At French Creek Tea Co. we believe in the story, culture, and history of tea. It's no secret that tea is one of the oldest beverages in the world. As such, we love the idea of maintaining and encouraging the tradition of tea in our lives today.
All true teas come from the plant Camellia sinensis. Black, green, oolong, white, and pu-ehr teas are all from this plant but differ in taste and color depending on the level of oxidation the leaves have been allowed, as well as the climate and altitude in which the plants are grown. Black teas are fully oxidized, green teas are unoxidized, and oolong teas are partially oxidized. White teas, like green, are unoxidized but the leaves are harvested from a young plant that hasn't opened its leaves yet. This creates a very delicate tea. Pu-ehr tea may go through a moderate oxidation process but its rich, earthy flavor comes from fermentation.
Another category of tea is herbal tea; however, herbal teas and tisanes are not true teas since they do not come from Camellia sinensis but from other herbs, flowers, and fruits. Similarly, red tea is not a true tea, rather it comes from the rooibos plant grown in South Africa. Since this "tea" is also herbal and naturally caffeine-free, it makes a wonderful choice for an evening cup.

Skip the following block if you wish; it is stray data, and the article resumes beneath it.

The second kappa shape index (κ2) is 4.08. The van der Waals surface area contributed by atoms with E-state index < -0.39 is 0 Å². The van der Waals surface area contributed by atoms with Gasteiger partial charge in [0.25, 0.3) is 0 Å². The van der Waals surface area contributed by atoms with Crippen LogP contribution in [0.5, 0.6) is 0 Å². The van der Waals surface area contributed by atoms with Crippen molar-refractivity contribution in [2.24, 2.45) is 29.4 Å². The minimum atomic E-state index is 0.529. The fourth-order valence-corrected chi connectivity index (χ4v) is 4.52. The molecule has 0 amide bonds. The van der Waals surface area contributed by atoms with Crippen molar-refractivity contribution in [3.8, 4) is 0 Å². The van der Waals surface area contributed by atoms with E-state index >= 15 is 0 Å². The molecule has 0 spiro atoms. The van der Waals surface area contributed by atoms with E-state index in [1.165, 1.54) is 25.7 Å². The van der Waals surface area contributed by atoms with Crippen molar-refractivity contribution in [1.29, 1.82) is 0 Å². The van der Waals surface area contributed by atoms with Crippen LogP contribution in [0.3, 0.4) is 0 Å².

With so many different teas, flavor profiles and even herbals, it may be helpful to know how best to prepare them! Black, oolong, and pu-ehr teas are best when steeped in boiling (or slightly below boiling) water for three minutes. Steeping these teas for too long can release a chemical in the tea which causes a bitter flavor. Green and white teas should be steeped below the boiling point for two or three minutes. These teas can be re-steeped several times before losing their flavor. Rooibos and herbals may be steeped in boiling water for five minutes, or to taste. We encourage you to experiment with your steeping times to find your favorite taste!
There is so much to learn about tea and its origins. French Creek Tea Co. has allowed our fascination with tea and the customs surrounding it to exist outside of our own kitchen teacups. We hope you love it as much as we do!